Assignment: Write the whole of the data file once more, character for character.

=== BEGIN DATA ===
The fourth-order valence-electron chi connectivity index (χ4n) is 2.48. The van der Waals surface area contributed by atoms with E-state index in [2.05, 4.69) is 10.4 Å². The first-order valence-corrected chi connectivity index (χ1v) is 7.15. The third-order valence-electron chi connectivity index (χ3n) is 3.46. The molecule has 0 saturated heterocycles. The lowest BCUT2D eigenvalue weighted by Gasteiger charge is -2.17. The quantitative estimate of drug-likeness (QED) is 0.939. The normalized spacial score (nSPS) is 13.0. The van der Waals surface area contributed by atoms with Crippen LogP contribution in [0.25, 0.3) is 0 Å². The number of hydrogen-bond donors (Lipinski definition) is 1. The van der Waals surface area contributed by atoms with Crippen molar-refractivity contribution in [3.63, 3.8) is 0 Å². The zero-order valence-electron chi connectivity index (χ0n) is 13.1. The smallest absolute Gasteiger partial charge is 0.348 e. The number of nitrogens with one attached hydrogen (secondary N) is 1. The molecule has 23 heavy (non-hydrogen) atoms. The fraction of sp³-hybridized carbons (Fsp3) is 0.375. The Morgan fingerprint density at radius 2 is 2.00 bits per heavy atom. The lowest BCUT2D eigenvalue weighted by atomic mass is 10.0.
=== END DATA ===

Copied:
The fourth-order valence-electron chi connectivity index (χ4n) is 2.48. The van der Waals surface area contributed by atoms with E-state index in [2.05, 4.69) is 10.4 Å². The first-order valence-corrected chi connectivity index (χ1v) is 7.15. The third-order valence-electron chi connectivity index (χ3n) is 3.46. The molecule has 0 saturated heterocycles. The lowest BCUT2D eigenvalue weighted by Gasteiger charge is -2.17. The quantitative estimate of drug-likeness (QED) is 0.939. The normalized spacial score (nSPS) is 13.0. The van der Waals surface area contributed by atoms with Crippen LogP contribution in [0.25, 0.3) is 0 Å². The number of hydrogen-bond donors (Lipinski definition) is 1. The van der Waals surface area contributed by atoms with Crippen molar-refractivity contribution in [3.63, 3.8) is 0 Å². The zero-order valence-electron chi connectivity index (χ0n) is 13.1. The smallest absolute Gasteiger partial charge is 0.348 e. The number of nitrogens with one attached hydrogen (secondary N) is 1. The molecule has 23 heavy (non-hydrogen) atoms. The fraction of sp³-hybridized carbons (Fsp3) is 0.375. The Morgan fingerprint density at radius 2 is 2.00 bits per heavy atom. The lowest BCUT2D eigenvalue weighted by atomic mass is 10.0.